Yesterday I looked at five established stars hoping to prove this spring that they can return to their previous levels of production in 2014 and beyond. Today, let's turn our attention to five younger players who lack the track records and, with one exception, the guaranteed, multi-year contracts of those star players, yet face similar pressure to fulfill previous expectations this spring.
Unlike the next four players on this list, Castro has the security of being owed $49 million over the next six years, but his access to that money is currently tied up in a court battle in his native Dominican Republic. That lawsuit has been cited as one reason for Castro's dismal performance last year, the first year of that contract. However, with shortstop prospect Javier Baez bearing down on the major leagues (he raked in half-a-season at Double-A last year and was ranked among the top-five prospects in baseball this winter for both Baseball America and Baseball Prospectus), Castro could have to fight for his job as early as the second half of the coming season, regardless of his contract.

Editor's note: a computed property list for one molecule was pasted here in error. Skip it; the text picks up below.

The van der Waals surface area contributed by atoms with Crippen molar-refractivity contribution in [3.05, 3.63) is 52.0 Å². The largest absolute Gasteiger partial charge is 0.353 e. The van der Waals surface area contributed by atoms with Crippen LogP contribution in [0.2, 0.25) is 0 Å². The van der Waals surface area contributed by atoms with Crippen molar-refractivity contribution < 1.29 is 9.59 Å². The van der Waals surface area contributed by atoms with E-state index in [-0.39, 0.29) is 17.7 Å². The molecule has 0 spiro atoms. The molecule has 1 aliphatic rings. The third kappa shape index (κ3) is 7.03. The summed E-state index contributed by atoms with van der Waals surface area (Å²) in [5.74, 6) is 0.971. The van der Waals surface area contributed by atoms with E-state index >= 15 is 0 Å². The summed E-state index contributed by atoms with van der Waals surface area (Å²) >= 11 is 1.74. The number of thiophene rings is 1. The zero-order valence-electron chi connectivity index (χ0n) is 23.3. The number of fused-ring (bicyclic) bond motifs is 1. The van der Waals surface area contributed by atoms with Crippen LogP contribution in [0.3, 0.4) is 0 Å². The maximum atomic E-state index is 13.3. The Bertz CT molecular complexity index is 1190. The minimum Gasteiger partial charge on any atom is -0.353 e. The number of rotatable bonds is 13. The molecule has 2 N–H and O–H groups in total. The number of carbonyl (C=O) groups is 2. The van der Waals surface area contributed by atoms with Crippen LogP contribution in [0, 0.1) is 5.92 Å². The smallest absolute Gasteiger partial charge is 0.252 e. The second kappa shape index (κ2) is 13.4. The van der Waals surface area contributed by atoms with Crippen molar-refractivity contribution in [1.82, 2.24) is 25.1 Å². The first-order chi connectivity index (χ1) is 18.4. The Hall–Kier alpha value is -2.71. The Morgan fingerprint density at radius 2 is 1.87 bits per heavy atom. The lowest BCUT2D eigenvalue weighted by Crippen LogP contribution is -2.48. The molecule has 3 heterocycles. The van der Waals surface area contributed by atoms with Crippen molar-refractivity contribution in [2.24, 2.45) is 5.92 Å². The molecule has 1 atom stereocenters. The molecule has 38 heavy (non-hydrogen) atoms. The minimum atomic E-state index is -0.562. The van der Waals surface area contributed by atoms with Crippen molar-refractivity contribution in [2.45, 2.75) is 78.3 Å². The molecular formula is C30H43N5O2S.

The good news for Castro is that he is the second-youngest player on this list (he turns 24 toward the end of the month) and the most accomplished, having made two All-Star teams and led the National League in hits in 2011. That performance feels like decades ago after last year, however. In 2013, Castro hit .245/.284/.347, all career lows, striking out a career-high 129 times and giving back the gains he made in the field in 2012. At the plate, Castro has regressed in each of the last two years at time in his career when he should be maturing, adjusting, and improving with regularity. If the Cubs don't see a change in that trend this year, they may attempt to make Castro and his contract some other team's problem. Out for a week with a strained hamstring, creating extra exposure for Baez, Castro isn't off to the best start in camp.
Though he was the Mets' first-round pick in 2008, Davis was never as highly regarded or successful as Castro, but he has proven equally frustrating for the Mets, who thought they had a young, power-hitting first baseman who would stabilize that position for most of this decade. After a solid rookie season in 2010, Davis' sophomore season was ended by an early May ankle sprain. Since his return, he has hit just .219 over parts of two seasons. Perhaps most alarmingly, Davis's power went missing for much of 2013, a season which saw him demoted to Triple-A in early June and miss most of September due to an abdominal strain. Davis, who will turn 27 later this month, was on the trading block all winter, and though he opened camp as a Met, there is no guarantee that he will still be one by Opening Day. The Mets are making him fight to get his first-base job back, and the Pirates and Brewers lurk as potential landing spots for him if Lucas Duda gives the Mets the confidence to sell low.